During the last decade increasing interest has been focused on cocoa mainly due to its high flavonoid content(1). Flavonoids are polyphenolic compounds with recognized antioxidant activity as well as immunomodulatory action(2). Previous studies have shown that cocoa-enriched diets affect both the intestinal and systemic immune function in young rats(3).
The aim of the present work was to assess the effect of three cocoa diets on the systemic and intestinal immunoglobulin (Ig) secretion patterns of adult rats. To achieve this, female Wistar rats were randomized into 4 dietary groups: one group was fed standard chow, while the other 3 groups received 2, 5 and 10% cocoa in pelleted chow for 3 weeks. Faecal and sera samples were collected at days 0, 8 and 21 after the beginning of the diet for Ig quantification. At the end of the study, a wash of small intestine was obtained. Sera IgA, IgM, IgG, IgG2a, IgG2b, IgG2c and IgG1 concentrations were quantified by ELISA. Faecal and gut wash IgA concentrations were also determined by ELISA.
Faecal IgA levels increased in the reference group during the study. However, the cocoa-fed rats showed no increased (2% diet) or reduced (5% and 10% diet) faecal IgA concentrations. Similarly, gut wash IgA followed the same pattern at the end of the study. Cocoa-fed rats showed no significant changes in sera IgA and IgG concentrations, but IgM levels were found to be decreased after 3 weeks of the 10% cocoa diet (P<0.05). The study of IgG subclasses showed that IgG1 and IgG2a (Th2-related subclasses) levels decreased after cocoa diets, whereas IgG2b and IgG2c (Th1-related subclasses) did not change, or increased, respectively. In conclusion, cocoa diets decreased both intestinal humoral immunity and Th2 sera-related IgG subclasses.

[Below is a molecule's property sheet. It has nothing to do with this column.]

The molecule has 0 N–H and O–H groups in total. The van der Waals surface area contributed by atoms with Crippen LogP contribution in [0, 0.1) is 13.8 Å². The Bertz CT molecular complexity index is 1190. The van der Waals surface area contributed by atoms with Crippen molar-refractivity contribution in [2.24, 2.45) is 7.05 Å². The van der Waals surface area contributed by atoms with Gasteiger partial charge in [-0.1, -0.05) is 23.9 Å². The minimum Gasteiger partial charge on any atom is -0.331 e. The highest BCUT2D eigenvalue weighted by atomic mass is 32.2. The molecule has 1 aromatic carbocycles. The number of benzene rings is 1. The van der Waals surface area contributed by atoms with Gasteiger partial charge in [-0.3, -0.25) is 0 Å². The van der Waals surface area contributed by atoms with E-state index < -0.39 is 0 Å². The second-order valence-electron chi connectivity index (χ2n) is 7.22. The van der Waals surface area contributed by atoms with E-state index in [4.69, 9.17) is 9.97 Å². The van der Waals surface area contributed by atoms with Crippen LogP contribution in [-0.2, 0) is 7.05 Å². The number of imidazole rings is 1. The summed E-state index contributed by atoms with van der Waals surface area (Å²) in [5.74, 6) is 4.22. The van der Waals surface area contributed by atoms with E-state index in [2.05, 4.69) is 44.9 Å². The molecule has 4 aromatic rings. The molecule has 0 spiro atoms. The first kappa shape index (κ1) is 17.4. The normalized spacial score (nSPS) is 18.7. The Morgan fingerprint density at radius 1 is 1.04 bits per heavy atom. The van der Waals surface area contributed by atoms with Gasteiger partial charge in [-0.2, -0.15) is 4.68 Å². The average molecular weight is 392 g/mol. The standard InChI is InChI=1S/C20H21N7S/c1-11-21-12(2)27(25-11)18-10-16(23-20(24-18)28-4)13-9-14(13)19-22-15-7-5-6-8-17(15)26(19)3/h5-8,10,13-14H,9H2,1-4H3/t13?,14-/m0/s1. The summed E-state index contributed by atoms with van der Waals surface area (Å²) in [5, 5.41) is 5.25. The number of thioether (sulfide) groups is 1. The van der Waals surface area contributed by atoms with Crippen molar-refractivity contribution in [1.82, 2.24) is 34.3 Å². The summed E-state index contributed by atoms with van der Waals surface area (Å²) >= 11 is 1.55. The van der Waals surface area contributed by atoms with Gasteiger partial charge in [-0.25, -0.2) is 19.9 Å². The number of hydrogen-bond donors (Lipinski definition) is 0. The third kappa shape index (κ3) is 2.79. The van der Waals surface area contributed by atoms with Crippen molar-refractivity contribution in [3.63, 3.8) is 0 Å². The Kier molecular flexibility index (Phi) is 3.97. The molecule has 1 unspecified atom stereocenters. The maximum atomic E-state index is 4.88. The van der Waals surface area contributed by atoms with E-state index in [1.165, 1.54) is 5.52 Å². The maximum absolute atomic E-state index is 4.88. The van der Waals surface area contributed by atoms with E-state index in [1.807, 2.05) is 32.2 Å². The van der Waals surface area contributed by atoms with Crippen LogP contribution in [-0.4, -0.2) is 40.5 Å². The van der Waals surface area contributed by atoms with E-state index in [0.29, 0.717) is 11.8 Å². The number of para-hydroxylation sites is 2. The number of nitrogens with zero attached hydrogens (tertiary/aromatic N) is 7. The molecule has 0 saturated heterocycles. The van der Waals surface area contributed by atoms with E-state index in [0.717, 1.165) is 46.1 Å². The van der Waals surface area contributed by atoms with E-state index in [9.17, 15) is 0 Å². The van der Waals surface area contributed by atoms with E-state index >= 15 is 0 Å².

The present study was supported by the Ministerio de Ciencia y Tecnología, Spain (AGL2005–02823 and AGL2008–002790).